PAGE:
Struggling Wordsworth scholar Jane Gresham is waiting tables in London to make ends meet when a tattooed “bog body” turns up in the Lake District where she grew up. The body, also dating from the 17th century, bears tattoos suggesting a sojourn in the South Seas, reviving a local legend that Fletcher Christian, leader of the Bounty mutineers, returned home from Pitcairn Island before he died.
Gresham has a theory that Christian shared his story with childhood chum Wordsworth, who turned it into an epic poem. Now she takes a break from her university teaching assistantship to go home and try to find the lost document in the family papers of longtime Lake District families. Almost as soon as she gets home, people start dying under suspicious circumstances.
Meanwhile, Tenille, a 13-year-old from the tough London neighborhood where Gresham rents a bed-sit, runs afoul of police after her aunt’s troublesome boyfriend is murdered. Beguiled by Tenille’s love of poetry, Gresham befriended the girl, who now follows her to the country and becomes involved in hiding from police and helping search for the lost manuscript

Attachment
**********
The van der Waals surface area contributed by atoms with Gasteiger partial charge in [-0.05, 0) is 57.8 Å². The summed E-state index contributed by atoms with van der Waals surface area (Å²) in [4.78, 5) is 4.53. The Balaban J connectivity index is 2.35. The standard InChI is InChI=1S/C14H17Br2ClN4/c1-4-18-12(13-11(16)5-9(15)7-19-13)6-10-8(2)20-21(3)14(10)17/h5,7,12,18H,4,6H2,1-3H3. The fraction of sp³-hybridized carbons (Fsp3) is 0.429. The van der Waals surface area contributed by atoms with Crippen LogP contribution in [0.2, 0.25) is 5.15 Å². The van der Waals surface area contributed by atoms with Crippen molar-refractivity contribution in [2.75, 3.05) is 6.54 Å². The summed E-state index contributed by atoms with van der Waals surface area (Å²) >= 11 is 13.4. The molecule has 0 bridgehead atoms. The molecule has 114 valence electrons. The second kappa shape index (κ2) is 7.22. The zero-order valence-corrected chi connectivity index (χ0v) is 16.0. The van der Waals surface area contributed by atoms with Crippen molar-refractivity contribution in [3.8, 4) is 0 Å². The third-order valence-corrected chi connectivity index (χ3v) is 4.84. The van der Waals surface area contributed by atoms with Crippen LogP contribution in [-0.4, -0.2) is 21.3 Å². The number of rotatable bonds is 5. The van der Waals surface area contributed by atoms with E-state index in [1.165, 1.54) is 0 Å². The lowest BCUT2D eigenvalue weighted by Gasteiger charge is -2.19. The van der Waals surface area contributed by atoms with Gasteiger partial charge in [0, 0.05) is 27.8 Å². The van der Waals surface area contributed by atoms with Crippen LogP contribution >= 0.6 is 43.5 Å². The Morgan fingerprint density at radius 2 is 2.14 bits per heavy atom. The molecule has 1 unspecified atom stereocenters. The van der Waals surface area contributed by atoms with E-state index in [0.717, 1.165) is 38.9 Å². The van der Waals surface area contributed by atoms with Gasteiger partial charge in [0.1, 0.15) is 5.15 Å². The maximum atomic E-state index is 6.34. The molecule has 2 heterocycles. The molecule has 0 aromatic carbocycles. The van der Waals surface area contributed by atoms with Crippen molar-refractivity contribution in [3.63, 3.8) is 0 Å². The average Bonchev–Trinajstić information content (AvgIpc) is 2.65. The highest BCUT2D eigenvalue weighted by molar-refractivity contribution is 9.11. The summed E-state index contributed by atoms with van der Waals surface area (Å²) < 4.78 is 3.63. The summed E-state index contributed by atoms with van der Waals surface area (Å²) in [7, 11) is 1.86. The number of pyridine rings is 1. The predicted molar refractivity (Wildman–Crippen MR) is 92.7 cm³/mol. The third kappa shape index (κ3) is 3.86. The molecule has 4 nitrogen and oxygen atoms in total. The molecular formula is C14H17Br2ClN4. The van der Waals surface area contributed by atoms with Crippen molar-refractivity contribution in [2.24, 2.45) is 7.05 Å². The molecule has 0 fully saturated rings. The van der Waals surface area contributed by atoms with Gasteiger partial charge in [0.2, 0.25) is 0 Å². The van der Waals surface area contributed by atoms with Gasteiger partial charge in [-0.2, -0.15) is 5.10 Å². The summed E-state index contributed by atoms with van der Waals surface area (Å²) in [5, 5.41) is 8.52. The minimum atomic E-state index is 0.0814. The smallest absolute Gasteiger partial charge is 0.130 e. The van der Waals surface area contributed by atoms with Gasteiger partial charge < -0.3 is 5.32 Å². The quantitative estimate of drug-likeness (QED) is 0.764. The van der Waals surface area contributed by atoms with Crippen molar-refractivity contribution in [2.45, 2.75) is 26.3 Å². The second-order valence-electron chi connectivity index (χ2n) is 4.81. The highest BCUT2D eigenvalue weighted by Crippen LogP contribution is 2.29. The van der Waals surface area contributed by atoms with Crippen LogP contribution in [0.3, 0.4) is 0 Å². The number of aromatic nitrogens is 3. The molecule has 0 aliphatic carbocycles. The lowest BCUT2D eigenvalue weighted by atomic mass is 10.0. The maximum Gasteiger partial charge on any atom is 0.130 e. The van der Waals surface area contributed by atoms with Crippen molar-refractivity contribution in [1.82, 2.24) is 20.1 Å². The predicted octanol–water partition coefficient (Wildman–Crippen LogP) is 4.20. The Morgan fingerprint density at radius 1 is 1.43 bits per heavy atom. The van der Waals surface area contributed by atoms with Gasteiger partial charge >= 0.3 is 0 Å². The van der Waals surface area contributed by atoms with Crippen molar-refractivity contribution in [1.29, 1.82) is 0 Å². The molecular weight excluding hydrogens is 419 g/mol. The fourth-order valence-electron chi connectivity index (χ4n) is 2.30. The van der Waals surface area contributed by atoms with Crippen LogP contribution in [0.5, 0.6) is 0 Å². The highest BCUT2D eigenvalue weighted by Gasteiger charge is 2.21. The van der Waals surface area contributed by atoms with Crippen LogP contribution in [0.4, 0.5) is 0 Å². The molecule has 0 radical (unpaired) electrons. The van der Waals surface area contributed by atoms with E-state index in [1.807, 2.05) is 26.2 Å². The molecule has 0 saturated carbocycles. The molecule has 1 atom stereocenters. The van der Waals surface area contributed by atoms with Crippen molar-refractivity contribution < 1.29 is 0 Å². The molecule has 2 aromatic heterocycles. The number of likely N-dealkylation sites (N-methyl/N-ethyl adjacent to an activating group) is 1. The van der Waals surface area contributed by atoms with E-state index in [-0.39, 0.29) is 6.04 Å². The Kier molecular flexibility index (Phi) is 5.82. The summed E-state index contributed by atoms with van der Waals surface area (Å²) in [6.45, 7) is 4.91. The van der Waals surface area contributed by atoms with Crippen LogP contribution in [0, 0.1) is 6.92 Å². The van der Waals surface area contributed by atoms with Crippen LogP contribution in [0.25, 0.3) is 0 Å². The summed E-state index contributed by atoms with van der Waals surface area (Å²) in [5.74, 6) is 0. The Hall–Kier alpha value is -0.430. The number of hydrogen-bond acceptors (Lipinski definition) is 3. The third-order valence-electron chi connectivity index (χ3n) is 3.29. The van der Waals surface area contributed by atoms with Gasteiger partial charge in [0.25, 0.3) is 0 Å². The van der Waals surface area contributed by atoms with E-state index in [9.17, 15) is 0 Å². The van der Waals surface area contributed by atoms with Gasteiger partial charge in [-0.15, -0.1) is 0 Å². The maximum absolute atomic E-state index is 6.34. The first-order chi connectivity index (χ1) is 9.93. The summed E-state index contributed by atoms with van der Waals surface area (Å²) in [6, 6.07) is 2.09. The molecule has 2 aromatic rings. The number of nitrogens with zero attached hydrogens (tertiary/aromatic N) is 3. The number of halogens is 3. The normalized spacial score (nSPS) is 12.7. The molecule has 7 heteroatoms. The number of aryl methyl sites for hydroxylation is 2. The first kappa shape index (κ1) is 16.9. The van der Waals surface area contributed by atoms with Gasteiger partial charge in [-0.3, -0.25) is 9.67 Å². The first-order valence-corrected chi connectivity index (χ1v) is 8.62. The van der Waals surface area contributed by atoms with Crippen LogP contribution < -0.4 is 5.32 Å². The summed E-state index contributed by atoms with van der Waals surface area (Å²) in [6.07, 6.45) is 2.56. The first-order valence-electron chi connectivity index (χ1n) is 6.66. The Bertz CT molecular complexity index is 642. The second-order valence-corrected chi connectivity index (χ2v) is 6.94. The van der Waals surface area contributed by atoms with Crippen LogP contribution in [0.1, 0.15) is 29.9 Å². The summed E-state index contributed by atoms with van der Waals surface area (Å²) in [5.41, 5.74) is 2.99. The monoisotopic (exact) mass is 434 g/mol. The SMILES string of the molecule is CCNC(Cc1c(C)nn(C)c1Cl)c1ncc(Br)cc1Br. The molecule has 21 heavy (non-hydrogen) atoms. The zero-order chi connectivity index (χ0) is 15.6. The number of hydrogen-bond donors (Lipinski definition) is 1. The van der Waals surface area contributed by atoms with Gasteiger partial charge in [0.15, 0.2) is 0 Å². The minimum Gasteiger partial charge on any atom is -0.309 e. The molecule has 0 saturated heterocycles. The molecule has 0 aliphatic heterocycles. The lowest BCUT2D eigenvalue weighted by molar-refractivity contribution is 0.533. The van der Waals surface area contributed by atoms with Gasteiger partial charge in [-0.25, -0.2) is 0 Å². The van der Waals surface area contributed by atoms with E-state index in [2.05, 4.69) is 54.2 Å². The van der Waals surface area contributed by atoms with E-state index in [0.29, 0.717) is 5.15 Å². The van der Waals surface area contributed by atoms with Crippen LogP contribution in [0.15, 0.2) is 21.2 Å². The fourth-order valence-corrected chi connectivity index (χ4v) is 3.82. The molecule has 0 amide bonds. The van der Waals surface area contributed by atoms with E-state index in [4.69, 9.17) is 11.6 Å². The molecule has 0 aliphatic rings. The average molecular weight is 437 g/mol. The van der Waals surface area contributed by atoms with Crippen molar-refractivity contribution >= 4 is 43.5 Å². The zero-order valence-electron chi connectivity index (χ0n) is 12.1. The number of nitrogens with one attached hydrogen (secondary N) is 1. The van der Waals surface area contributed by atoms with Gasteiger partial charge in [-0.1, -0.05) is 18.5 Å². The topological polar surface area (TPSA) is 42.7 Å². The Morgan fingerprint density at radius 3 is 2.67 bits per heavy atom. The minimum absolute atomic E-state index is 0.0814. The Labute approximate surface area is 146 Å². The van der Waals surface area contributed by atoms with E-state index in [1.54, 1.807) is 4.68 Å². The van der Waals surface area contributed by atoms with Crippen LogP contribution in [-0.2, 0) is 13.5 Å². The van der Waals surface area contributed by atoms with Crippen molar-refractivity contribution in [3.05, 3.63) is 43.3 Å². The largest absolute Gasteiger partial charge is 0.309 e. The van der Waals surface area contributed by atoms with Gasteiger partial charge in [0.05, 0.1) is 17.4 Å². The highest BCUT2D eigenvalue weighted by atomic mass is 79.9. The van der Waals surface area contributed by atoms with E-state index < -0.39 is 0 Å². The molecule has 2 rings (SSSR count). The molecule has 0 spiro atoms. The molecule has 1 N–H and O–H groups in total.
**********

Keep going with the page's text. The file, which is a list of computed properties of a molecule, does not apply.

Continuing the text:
Others searching for the valuable document include Gresham’s charming, greedy ex-boyfriend, while River Wilde, a beautiful and ambitious young pathologists, has taken an interest in producing a television series about the bog body.
Some of these elements veer toward the cartoonish, but McDermid mixes them all together with a deft touch. From the business practices of London gangsters to the back-stabbings of academic allies to the small-mindedness of rural folk, McDermid gets everything just right, with just enough atmosphere, character development and period detail to lend weight to the gaudier pleasures of who killed whom and why. Throughout the narrative McDermid maintains a nice tone of realism.
The Grave Tattoo, though very different in tone, juggles much the same weight of character development vs. genre custom as Banville does in Christine Falls. Call it a tie. McDermid writes with a bit more speed, Banville with a bit more heft, but both deliver satisfying mysteries with characters always fascinating, if not always likable.